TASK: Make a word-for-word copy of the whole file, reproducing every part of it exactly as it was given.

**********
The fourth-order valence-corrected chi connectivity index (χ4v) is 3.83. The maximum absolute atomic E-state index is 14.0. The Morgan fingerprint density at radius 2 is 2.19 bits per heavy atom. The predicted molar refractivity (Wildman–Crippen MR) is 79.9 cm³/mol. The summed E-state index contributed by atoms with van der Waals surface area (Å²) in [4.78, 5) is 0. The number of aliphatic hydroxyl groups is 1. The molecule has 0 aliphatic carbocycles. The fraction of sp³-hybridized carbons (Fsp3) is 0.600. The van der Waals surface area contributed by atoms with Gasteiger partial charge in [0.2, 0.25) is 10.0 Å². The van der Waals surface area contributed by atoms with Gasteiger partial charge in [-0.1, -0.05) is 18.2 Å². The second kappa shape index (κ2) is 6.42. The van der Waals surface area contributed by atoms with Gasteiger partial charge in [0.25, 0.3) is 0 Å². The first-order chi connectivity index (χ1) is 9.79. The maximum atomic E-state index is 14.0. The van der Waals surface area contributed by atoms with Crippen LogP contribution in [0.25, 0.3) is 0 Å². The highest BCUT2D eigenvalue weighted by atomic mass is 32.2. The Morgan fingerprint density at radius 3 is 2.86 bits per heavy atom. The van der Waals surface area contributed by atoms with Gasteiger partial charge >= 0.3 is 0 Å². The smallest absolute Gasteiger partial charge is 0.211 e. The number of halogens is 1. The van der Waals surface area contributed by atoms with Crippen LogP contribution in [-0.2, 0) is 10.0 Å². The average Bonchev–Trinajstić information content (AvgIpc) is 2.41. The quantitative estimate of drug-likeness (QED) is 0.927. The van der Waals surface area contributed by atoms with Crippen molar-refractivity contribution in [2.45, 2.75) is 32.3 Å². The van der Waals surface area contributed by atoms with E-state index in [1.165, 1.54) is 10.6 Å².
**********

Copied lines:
The fourth-order valence-corrected chi connectivity index (χ4v) is 3.83. The maximum absolute atomic E-state index is 14.0. The Morgan fingerprint density at radius 2 is 2.19 bits per heavy atom. The predicted molar refractivity (Wildman–Crippen MR) is 79.9 cm³/mol. The summed E-state index contributed by atoms with van der Waals surface area (Å²) in [4.78, 5) is 0. The number of aliphatic hydroxyl groups is 1. The molecule has 0 aliphatic carbocycles. The fraction of sp³-hybridized carbons (Fsp3) is 0.600. The van der Waals surface area contributed by atoms with Gasteiger partial charge in [0.2, 0.25) is 10.0 Å². The van der Waals surface area contributed by atoms with Gasteiger partial charge in [-0.1, -0.05) is 18.2 Å². The second kappa shape index (κ2) is 6.42. The van der Waals surface area contributed by atoms with Gasteiger partial charge in [0.25, 0.3) is 0 Å². The first-order chi connectivity index (χ1) is 9.79. The maximum atomic E-state index is 14.0. The van der Waals surface area contributed by atoms with Crippen LogP contribution in [0.25, 0.3) is 0 Å². The highest BCUT2D eigenvalue weighted by atomic mass is 32.2. The Morgan fingerprint density at radius 3 is 2.86 bits per heavy atom. The van der Waals surface area contributed by atoms with Gasteiger partial charge >= 0.3 is 0 Å². The smallest absolute Gasteiger partial charge is 0.211 e. The number of halogens is 1. The van der Waals surface area contributed by atoms with Crippen LogP contribution in [-0.2, 0) is 10.0 Å². The average Bonchev–Trinajstić information content (AvgIpc) is 2.41. The quantitative estimate of drug-likeness (QED) is 0.927. The van der Waals surface area contributed by atoms with Crippen molar-refractivity contribution in [2.45, 2.75) is 32.3 Å². The van der Waals surface area contributed by atoms with E-state index in [1.165, 1.54) is 10.6 Å².